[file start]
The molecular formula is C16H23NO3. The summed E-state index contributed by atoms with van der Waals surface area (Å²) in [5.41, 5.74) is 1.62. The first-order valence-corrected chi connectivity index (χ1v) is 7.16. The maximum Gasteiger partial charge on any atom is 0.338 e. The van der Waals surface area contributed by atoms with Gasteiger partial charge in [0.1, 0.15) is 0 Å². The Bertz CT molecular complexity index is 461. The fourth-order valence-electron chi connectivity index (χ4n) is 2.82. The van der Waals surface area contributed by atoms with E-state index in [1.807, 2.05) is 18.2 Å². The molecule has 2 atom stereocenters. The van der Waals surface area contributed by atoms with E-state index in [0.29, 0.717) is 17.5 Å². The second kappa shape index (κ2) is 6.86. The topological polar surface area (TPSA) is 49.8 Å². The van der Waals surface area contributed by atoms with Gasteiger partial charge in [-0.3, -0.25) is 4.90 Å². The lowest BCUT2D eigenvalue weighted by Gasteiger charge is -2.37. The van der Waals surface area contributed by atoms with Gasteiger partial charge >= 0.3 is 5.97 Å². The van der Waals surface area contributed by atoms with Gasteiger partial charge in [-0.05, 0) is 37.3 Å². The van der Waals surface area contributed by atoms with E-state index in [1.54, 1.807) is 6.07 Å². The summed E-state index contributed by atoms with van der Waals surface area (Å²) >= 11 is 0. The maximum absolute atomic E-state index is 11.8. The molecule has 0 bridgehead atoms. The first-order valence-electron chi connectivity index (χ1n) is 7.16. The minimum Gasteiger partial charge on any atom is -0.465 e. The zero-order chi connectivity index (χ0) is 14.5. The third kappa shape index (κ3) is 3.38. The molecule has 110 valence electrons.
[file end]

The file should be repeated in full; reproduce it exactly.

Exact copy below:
The molecular formula is C16H23NO3. The summed E-state index contributed by atoms with van der Waals surface area (Å²) in [5.41, 5.74) is 1.62. The first-order valence-corrected chi connectivity index (χ1v) is 7.16. The maximum Gasteiger partial charge on any atom is 0.338 e. The van der Waals surface area contributed by atoms with Gasteiger partial charge in [0.1, 0.15) is 0 Å². The Bertz CT molecular complexity index is 461. The fourth-order valence-electron chi connectivity index (χ4n) is 2.82. The van der Waals surface area contributed by atoms with E-state index in [1.807, 2.05) is 18.2 Å². The molecule has 2 atom stereocenters. The van der Waals surface area contributed by atoms with E-state index in [0.29, 0.717) is 17.5 Å². The second kappa shape index (κ2) is 6.86. The topological polar surface area (TPSA) is 49.8 Å². The van der Waals surface area contributed by atoms with Gasteiger partial charge in [-0.3, -0.25) is 4.90 Å². The lowest BCUT2D eigenvalue weighted by Gasteiger charge is -2.37. The van der Waals surface area contributed by atoms with Gasteiger partial charge >= 0.3 is 5.97 Å². The van der Waals surface area contributed by atoms with Gasteiger partial charge in [-0.05, 0) is 37.3 Å². The van der Waals surface area contributed by atoms with E-state index in [1.54, 1.807) is 6.07 Å². The summed E-state index contributed by atoms with van der Waals surface area (Å²) >= 11 is 0. The maximum absolute atomic E-state index is 11.8. The molecule has 0 bridgehead atoms. The first-order valence-electron chi connectivity index (χ1n) is 7.16. The minimum Gasteiger partial charge on any atom is -0.465 e. The zero-order chi connectivity index (χ0) is 14.5. The third kappa shape index (κ3) is 3.38. The molecule has 110 valence electrons.